The Bombing of Foggia in World War II took place on several occasions in 1943, by Allied aircraft. The bombing caused 20,298 civilian victims during nine air raids.
The aim of the Allied Forces was to prevent the use of the transport network and airfields at Foggia. The transport network was an important focal point in the deployment of German and Italian troops used to counter the Allied attacks on Southern Italy and the invasion of Sicily in July (Operation Husky). It has been claimed that the raids were too extensive and caused excessively high levels of deaths and casualties amongst the civilian population (about a third of the population were killed. The air raids continued after an armistice had been signed between the Allies and Italy due to the concentration of German troops in Foggia.
The city of Foggia was awarded the Italian gold medal for civil valor on November 22, 1959, for having suffered 20,298 victims, and of the Italian gold medal for military valor on April 25, 2007.
Foggia was attacked on nine occasions. Thousands of homes in residential districts, the airport, the railway station, and numerous squares and streets were totally devastated.
A chronicle of the bombing of Foggia was written by Luca Cicolella in a book called "...e la morte venne dal cielo" ("...and death came from the sky"), published in 1973 and 1983, which also contained the Report made by the Monsignor Fortunato Maria Farina and sent to Pope Pius XII.
[22 July 1943] The station clock says 9.43. The sky suddenly darkens. Forty Flying Fortresses and more than fifty fighter planes descend upon Foggia. When the bell of the Town Hall tolls to give the alarm, the massacre has already begun. The first bombs fall on the station, smashing the buildings with extraordinary violence and closing the entrances to the underpasses from which heart-rending cries of pain can be heard. A train has arrived from Bari a few minutes before. Many travellers have been caught by surprise as they entered the underpasses. Others believe that they can shelter from the fury of the bombardment in the same underpasses. Instead they go to a certain death...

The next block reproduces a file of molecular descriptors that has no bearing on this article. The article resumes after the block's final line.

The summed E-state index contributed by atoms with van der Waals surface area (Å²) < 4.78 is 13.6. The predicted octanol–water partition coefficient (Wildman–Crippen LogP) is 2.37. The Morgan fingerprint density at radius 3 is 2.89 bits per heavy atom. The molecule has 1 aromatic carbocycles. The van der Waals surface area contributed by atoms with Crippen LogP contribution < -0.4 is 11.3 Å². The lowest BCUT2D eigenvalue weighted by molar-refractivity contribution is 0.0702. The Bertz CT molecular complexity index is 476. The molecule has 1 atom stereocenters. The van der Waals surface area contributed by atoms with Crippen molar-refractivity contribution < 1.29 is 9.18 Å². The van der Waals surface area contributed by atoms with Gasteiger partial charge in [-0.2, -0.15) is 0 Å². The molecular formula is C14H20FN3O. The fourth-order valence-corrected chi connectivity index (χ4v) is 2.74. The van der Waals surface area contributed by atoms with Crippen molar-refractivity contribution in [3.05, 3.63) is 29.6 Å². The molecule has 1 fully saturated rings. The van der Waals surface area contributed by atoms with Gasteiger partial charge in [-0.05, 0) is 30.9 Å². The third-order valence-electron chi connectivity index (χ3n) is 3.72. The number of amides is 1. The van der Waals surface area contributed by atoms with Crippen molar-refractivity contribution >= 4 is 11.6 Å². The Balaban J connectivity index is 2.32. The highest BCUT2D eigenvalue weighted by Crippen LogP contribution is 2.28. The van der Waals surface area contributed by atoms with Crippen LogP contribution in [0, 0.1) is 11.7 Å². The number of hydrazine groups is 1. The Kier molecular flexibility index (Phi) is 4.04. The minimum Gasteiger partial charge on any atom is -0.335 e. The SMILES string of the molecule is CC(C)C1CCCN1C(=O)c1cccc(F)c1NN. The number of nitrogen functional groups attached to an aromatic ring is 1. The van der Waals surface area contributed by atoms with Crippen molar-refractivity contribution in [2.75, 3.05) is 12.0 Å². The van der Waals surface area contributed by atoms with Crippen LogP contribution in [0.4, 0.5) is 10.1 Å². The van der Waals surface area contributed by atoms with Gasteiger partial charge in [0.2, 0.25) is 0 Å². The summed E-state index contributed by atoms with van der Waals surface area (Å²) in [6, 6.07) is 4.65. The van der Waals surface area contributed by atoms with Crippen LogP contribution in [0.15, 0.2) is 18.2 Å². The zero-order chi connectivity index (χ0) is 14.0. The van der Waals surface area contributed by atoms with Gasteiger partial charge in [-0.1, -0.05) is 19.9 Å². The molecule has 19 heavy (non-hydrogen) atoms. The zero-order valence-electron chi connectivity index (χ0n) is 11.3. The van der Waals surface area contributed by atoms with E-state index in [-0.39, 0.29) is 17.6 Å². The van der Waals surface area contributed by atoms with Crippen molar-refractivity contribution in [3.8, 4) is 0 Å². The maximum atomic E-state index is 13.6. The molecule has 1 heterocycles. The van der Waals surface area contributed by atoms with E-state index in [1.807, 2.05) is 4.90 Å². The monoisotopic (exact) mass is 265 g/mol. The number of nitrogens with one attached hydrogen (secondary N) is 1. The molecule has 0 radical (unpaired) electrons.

For a short period Foggia became a ghost town in which looters sought valuables worn by the casualties and burgled abandoned buildings.
... There are some who decide to exploit the tragedy. In the night the flying fortresses do not return. Instead the thieves arrive. They are "jackals" who pounce upon the dead, rummaging in their pockets and taking money, rings and gold chains. They enter the half-ruined houses, filling boxes with linen, and running off with furniture and jewellery. Every night they return to plunder the city. No one intervenes. People are afraid that they are armed.
Although an Armistice between Italy and Allied armed forces was declared on September 8, Allied forces continued bombing until September 15, ostensibly to prevent German troop movements, as the town had been occupied by German troops in the aftermath of the Armistice.